As shown in FIG. 3, similar lifetime dependence on the injection level was also observed in virgin CZ silicon wafers, that is, in wafers that were not treated to produce denuded zones thereon, and coming from three different suppliers. In silicon monocrystals obtained with the CZ method, nuclei of oxygen precipitates tend to form during ingot cooling and during the heat treatment for deactivating thermal donors. Accordingly, it is not unlikely that the oxygen precipitation sites are the dominant recombination centers that exist in the starting material, in which contamination by transition metals may be very low (on the order of 1010 atoms·cm−3) This may be detected by SPV measurements using the optical separation of the iron-boron pair.

Therefore, lifetime measurements as a function of the injection level, in conjunction with lifetime maps, confirm the hypothesis that oxygen precipitates represented, at least in the examined samples, the dominant recombination center. Moreover, the SPV technique is intrinsically suited under conditions of low level injection, and from the confirming results obtained from Elymat tests, this technique confirms itself as being extremely sensitive to oxygen precipitation.

According to a standard processing of SPV measurement data, a uniform distribution of the recombination centers is assumed. In wafers having a superficial denuded zone, an SPV data processing is capable of producing an estimate of the effective diffusion length Lf, resulting from an average between the diffusion length in the denuded zone and the diffusion length in the underlying defective bulk region.

According to an essential aspect of the method of the invention the processing of SPV measurement data on a portion of the surface of a wafer having a denuded zone and an internal or bulk region of where there exist oxygen precipitates and associated defects, the SPV signal data must be processed by considering the sample in homogeneous as a function of depth. This can be done in different ways, for instance, one such way is through a numerical solution of the equations that govern the evolution of the charge carriers concentration in the semiconductor. There exist computer programs that are specifically suited for this purpose which are capable of accounting for the dependence of defects concentration from the depth. The most elementary approach includes assuming that regions exist wherein: L diff = { L DZ if x t DZ L def if x > t DZ ( 1 )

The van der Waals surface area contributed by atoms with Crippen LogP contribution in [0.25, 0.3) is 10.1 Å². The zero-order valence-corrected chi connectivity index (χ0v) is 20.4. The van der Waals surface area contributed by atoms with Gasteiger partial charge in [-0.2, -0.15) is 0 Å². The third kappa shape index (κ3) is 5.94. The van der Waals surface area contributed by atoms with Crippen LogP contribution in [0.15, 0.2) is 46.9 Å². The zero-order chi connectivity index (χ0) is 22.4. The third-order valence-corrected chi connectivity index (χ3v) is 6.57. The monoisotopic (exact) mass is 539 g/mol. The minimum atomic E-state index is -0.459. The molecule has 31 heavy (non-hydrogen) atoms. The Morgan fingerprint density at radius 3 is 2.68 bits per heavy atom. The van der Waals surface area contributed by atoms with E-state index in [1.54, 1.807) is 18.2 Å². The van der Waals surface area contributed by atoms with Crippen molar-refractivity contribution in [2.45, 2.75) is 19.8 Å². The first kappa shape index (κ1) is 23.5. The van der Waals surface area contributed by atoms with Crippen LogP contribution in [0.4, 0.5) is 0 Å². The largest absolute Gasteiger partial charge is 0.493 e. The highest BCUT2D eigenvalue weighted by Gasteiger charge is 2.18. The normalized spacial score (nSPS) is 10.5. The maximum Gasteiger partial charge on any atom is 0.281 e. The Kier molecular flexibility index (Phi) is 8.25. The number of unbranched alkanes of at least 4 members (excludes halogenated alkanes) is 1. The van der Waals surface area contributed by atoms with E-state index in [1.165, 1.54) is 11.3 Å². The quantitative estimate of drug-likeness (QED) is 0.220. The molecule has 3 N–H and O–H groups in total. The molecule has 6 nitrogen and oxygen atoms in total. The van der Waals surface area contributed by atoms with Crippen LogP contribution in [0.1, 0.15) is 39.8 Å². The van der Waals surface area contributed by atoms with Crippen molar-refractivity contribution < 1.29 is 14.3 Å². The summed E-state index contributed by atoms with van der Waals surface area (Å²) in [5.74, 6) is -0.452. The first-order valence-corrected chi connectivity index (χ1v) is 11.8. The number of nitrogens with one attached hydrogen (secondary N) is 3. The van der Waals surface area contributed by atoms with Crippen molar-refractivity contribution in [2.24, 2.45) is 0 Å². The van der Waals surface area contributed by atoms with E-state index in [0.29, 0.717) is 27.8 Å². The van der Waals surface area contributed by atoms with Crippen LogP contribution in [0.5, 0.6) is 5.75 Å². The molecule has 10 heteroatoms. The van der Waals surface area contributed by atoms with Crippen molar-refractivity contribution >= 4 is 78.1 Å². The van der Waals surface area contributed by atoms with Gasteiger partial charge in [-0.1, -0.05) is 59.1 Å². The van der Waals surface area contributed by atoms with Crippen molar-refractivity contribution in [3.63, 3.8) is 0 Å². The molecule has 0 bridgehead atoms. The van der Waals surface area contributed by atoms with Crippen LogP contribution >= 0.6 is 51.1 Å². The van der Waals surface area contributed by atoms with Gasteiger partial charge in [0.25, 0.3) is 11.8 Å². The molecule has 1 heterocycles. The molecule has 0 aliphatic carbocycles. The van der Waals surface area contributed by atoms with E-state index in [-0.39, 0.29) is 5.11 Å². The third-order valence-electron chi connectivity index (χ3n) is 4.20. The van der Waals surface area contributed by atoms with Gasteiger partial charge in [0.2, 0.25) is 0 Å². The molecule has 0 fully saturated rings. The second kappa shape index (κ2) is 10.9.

wherein Ldiff is the diffusion length of minority carriers, LDZ is the diffusion length of minority carriers for a recombination center density of the denuded zone, Ldef is the diffusion length of minority carriers in the defective bulk region (LDZ>>Ldef), x is the depth coordinate, and tDZ is the thickness of the denuded zone (DZ).